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Irresistible

Irresistible

Resisting Irresistible on the Basis of Scripture

November 13, 2018
Irresistible

Review of Irresistible by Ray Simmons

I began reading Andy Stanley’s book, Irresistible: Reclaiming the New that Jesus Unleashed for the World, with some optimism. I am an elder in a church near Atlanta with 400 or so people. North Point Community Church, where Andy Stanley is senior pastor, currently averages 38,000 people in attendance among its six campuses each week in the Atlanta area (Wikipedia). Results Speak! After completing the book (yes, I read the whole thing…) I am in abject horror that such a highly influential person in Evangelical Christianity has rejected essential elements of the Christian Way. Please read on as I describe my experience with his book that produced this horror. Please enjoy the satire in my review. It is not one of my characteristics. I felt it appropriate since Andy Stanley uses this method throughout his book.

 

First Five Chapters. Andy (the name he likes to be called) describes how Israel failed God but God did not fail Israel, and how the Jewish leadership under Rome was powerful and corrupt. After the brief overview of the Old Testament, Andy impressed me with a sharp exegesis on Jesus’ prophesy about the destruction of the Temple. He then switched gears to secular history with the adventure of how Vespasian besieged Jerusalem and destroyed the Temple in AD 70. Good stuff!

Then at the end of chapter 5, the horror began: “God’s covenant with the nation had served its purpose. It was no longer needed. Why? Because something greater than the temple had come. Something that would make the temple, and everything associated with it obsolete. Something new. Something better. Something for the whole world. Ancient Israel was a means to an end. The end had come. The new was just beginning.” (p. 65) What an extreme statement with no basis! Ok Andy. You did it. You have my shocked attention.

 

Chapter Six. Andy seems to passionately despise the Catholic “Church” for convicting William Tyndale of heresy, then strangling and burning him. In Tyndale’s English translation of the New Testament he translated “ekklesia” as “congregation” instead of “church”. Sir Thomas More, Tyndale’s Catholic opponent in England, also condemned a few more of his words. Andy said, “How could that be? It could be because by this time in church history much of what Jesus came to replace had been put back in place. As we will discover throughout our journey together, whenever the church opts to mix old with new, bad things happen. People get hurt.” (p. 78) Andy seems to imply that the Catholic Church executed Tyndale, not because of the Protestant Reformation that engulfed all of Europe, but because Tyndale agreed with Andy. Wow! What power!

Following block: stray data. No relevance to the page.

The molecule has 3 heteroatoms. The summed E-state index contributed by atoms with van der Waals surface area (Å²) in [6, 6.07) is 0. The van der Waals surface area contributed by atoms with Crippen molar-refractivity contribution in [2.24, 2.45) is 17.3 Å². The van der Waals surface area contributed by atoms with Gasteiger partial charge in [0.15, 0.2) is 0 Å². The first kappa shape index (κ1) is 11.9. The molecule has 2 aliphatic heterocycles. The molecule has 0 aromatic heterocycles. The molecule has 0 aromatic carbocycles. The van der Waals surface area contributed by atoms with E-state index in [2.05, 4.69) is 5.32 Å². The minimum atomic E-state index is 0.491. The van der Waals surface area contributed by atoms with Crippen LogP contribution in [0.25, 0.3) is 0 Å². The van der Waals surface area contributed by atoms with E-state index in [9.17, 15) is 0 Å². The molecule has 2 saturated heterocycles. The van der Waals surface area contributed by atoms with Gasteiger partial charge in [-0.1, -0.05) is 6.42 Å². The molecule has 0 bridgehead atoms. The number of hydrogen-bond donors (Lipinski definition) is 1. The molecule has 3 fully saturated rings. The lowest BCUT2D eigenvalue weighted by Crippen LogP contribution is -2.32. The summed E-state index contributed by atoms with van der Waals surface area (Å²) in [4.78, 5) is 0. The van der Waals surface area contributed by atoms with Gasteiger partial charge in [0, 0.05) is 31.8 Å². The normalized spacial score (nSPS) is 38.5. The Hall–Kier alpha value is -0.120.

Chapter Seven. Andy explains what Jesus said at the last supper, “This cup is the new covenant in my blood, which is poured out for you.” (p. 83) We have finally arrived. Andy reaches for the New. The following happened because Christians did not understand Andy’s New Covenant:

  1. The fourth century Church abandoned the new covenant after AD 313, when Constantine issued his famous Edict of Milan, which recognized and protected Christianity. (p. 87) They persecuted pagans based on Old Testament Scripture, Deuteronomy 13:6-10. Uh Oh! The “Church” is born, the ekklesia is now a remnant.
  2. The eleventh century Church not only killed “Muslim infidels”, but “thousands of Jews were murdered, and their property confiscated”. (p. 88) Wait! Weren’t the Crusades more complicated than that?